I’ve teamed up with Kreg Tool Company to show you how to make a farmhouse kitchen island!
We have a medium sized kitchen with a fair bit of counter space. The only trouble is that all of our counter space is broken up into short sections. Having a kitchen island will provide us with a central space to drop groceries and prep meals with ease. There’s a big bonus to this kitchen island as well! We’ve built in storage for our trash can to free up a little floor space and improve the appearance of our kitchen.
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Here are the tools and items I used for the project:
- Lumber of choice – counter top
- Poplar – face frame
- Plywood – 3/4″
- Plywood – 1/4″
- MDF – 3/4″
- MDF – 1/2″
- Wood screws – 1″
- Drywall screws – 1-1/4″
- Pocket hole screws – 1-1/4“
- Pocket hole screws – 2″
- Washers – #10
- Dap Plastic Wood
- Space Balls
- Drawer pulls
- 22″ full extension drawer glides
- Stain – Varathane – Briarsmoke
- Stain Blocking Primer – General Finishes
- Milk Paint – custom color – General Finishes
- High Performance Top Coat – Satin – General Finishes
- ISOtunes Pro
- Table saw (new version)
- Drum Sander (optional)
- Miter saw
- Bandsaw / Jigsaw
- Router Table
- Freud Tongue and Groove Bit
- Drill (new version)
- Impact driver
- Bar clamps
- Kreg Foreman
- Woodpeckers square
- 3/16″ brad point drill bit
- HVLP gun
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- Break Down Plywood
- Assemble Kitchen Island Base
- Kitchen Island Face Frame
- Install Trim
- Assemble Drawer Boxes
- Build False Drawer Fronts
- Install Drawers
- Install False Drawer Fronts
- Make Countertop
- Paint, Stain, & Finish
- Final Assembly
Break Down Plywood
To start off, I used the Kreg ACS (review here) to break down the large sheets of plywood into more manageable pieces. This saves my back and makes the subsequent cuts on the table saw easier.
I cut all of the pieces to final size on the table saw per my plans.
Assemble Kitchen Island Base
Assembly time means one thing for cabinetry projects in my shop- it’s time to break out the Kreg Foreman and knock out those pocket holes!
I temporarily hold the cabinet together with parallel clamps and use 1-1/4″ pocket hole screws to secure it together. This assembly process is fast and quite strong.
Kitchen Island Face Frame
I went through the standard milling process to make 3/4″ lumber for the face frame. However, you can certainly purchase 3/4″ boards from most big box hardware stores and lumber yards if you prefer.
Following my plans, I cut the face frame parts to final size. I then drilled 2 pocket holes in each end of pieces 6, 7, 8, & 10.
With this done, I shifted to assembly and used a combination of face frame clamps and parallel clamps to assemble the face frame. Note to self… Build an assembly table with T-Track in it to make assembling face frames easier!
With the face frame assembled (and square!) I grabbed my glue bottle and brad nailer. I ran glue along the front edge of the kitchen island base and then centered the face frame on the kitchen island base and secured it with 2″ brads about every 6″.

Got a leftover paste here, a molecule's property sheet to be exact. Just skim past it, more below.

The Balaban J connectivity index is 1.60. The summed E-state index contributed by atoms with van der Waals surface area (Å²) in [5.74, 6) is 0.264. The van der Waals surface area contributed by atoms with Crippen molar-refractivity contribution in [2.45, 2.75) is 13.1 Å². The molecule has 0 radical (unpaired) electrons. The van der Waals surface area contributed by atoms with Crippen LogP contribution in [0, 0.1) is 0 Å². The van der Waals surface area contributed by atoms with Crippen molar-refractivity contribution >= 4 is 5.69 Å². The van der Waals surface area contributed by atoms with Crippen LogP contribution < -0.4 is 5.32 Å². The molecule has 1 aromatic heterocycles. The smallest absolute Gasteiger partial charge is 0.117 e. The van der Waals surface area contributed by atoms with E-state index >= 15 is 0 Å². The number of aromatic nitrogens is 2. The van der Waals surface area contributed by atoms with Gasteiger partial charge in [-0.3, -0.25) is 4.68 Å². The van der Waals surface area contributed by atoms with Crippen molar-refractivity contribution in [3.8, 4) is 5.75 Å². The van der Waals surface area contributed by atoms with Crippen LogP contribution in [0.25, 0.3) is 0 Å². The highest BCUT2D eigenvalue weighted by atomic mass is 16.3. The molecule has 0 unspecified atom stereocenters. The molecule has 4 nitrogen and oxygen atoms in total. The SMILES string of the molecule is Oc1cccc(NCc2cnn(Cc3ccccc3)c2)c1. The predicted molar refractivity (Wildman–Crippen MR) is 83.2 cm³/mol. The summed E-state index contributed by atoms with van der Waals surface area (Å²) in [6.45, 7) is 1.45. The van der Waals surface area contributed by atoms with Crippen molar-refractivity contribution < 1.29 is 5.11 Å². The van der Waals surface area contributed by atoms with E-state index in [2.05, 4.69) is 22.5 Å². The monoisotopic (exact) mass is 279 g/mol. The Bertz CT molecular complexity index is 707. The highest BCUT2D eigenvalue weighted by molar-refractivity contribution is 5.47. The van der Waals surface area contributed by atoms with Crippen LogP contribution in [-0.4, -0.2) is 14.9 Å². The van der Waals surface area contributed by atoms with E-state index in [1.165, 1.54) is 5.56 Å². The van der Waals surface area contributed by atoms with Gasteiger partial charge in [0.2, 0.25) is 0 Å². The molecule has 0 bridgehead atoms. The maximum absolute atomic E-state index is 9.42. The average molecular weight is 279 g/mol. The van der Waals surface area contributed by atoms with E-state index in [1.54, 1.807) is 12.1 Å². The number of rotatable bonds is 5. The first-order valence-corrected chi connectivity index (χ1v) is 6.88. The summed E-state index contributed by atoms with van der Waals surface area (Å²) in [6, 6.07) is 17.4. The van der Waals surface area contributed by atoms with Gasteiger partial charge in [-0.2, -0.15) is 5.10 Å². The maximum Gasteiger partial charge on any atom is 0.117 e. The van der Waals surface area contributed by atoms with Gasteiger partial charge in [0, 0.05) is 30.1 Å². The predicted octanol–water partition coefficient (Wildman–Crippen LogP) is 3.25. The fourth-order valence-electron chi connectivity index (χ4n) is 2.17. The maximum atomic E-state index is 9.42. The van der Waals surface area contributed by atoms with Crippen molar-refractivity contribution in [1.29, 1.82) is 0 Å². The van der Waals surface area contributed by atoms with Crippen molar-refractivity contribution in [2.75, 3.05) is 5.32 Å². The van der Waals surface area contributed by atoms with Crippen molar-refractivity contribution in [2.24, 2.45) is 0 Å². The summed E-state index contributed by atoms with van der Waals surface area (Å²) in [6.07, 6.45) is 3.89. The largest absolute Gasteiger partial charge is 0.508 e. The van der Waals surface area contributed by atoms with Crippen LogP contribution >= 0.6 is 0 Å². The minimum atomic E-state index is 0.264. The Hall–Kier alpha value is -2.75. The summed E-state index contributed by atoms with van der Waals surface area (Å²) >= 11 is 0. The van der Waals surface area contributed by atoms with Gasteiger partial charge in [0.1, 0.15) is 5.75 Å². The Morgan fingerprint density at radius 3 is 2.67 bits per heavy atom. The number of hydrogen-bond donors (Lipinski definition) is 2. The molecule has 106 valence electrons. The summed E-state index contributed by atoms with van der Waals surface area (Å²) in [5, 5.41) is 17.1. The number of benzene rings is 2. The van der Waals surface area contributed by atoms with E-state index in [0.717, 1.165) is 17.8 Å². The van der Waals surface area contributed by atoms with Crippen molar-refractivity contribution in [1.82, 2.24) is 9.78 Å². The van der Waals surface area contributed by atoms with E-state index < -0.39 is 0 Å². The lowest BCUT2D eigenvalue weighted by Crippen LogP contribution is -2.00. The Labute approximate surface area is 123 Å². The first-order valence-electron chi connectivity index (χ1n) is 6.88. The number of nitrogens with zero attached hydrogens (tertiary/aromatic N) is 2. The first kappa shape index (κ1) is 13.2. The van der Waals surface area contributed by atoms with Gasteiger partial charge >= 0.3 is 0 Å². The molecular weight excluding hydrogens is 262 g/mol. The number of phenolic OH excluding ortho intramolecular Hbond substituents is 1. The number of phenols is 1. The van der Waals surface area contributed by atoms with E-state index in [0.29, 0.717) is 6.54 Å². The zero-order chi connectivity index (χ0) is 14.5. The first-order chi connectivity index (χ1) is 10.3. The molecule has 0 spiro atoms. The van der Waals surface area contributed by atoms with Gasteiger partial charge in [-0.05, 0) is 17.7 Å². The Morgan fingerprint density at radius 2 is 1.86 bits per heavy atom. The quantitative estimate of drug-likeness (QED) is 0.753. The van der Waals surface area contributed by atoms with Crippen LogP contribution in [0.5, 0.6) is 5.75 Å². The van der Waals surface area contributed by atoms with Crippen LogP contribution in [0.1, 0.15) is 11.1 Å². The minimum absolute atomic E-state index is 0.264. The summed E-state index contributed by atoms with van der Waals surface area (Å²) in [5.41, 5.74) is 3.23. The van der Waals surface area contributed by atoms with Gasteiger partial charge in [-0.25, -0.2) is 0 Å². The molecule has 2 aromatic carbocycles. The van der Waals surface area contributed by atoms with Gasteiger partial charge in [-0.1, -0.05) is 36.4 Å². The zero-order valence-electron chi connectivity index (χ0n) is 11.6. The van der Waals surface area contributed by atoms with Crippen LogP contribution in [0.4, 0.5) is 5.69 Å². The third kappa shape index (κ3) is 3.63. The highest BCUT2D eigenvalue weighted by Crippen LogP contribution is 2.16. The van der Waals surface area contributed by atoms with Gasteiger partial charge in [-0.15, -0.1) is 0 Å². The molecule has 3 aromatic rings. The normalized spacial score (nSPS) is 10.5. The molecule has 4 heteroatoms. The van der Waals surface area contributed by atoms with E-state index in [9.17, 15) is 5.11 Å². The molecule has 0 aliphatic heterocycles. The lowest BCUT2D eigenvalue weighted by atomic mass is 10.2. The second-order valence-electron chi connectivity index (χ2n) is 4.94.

Once the glue is cured, I use a flush trim bit in my router to make the face frame flush with the sides of the kitchen island.
After that, I putty any seams or nail holes in the face frame.
Install Trim on Base
At this point, I mitered the boards (pieces 14 & 15) that go along the base and attached them with glue and brads.
Then I cut a 45 down one edge of each board (piece 16) that makes up the corner trim and attached them with glue and brads.
With all of the trim installed, I putty any seams or nail holes in the trim.
Assemble Drawer Boxes
These drawers are assembled with pocket holes while the bottom panel fits inside of a groove. I drill for pocket holes as shown on the plans and cut the grooves on the table saw.
Once things are ready to assemble, I use parallel clamps to hold the parts in place and secure them together using 1-1/4″ pocket hole screws.
Build False Drawer Fronts
If you’re not up for building 5 piece drawer fronts (which is its own little project) you can certainly just use a flat piece of plywood or MDF for the false front. If you’re up for a little skill building, then lets get into it!
I made these false drawer fronts with 3/4″ poplar for the rails and stiles and 1/2″ MDF for the center panel. Once the rails, stiles, and center panels are cut to their final sizes, I head over to the router table.
I’m using the tongue and groove router bit set by Freud exclusively to make all of the joinery cuts for these false drawer fronts. I first set up the groove bit to cut a 1/4″ wide slot centered on the rails and stiles.
Next I switch out for the tongue bit, and set up to cut a 1/4″ wide tongue centered on the stiles. I cut a tongue in each end of the stiles.
The final step before assembly is to cut a rabbet around the edges of the MDF center panel. I do this by raising the tongue cutter so that a 1/4″ tongue is formed on the top edge of the MDF panel.
To assemble the false drawer fronts, I first glue 2 stiles into the rails.
I then place space balls in the grooves and slide the center panel in place.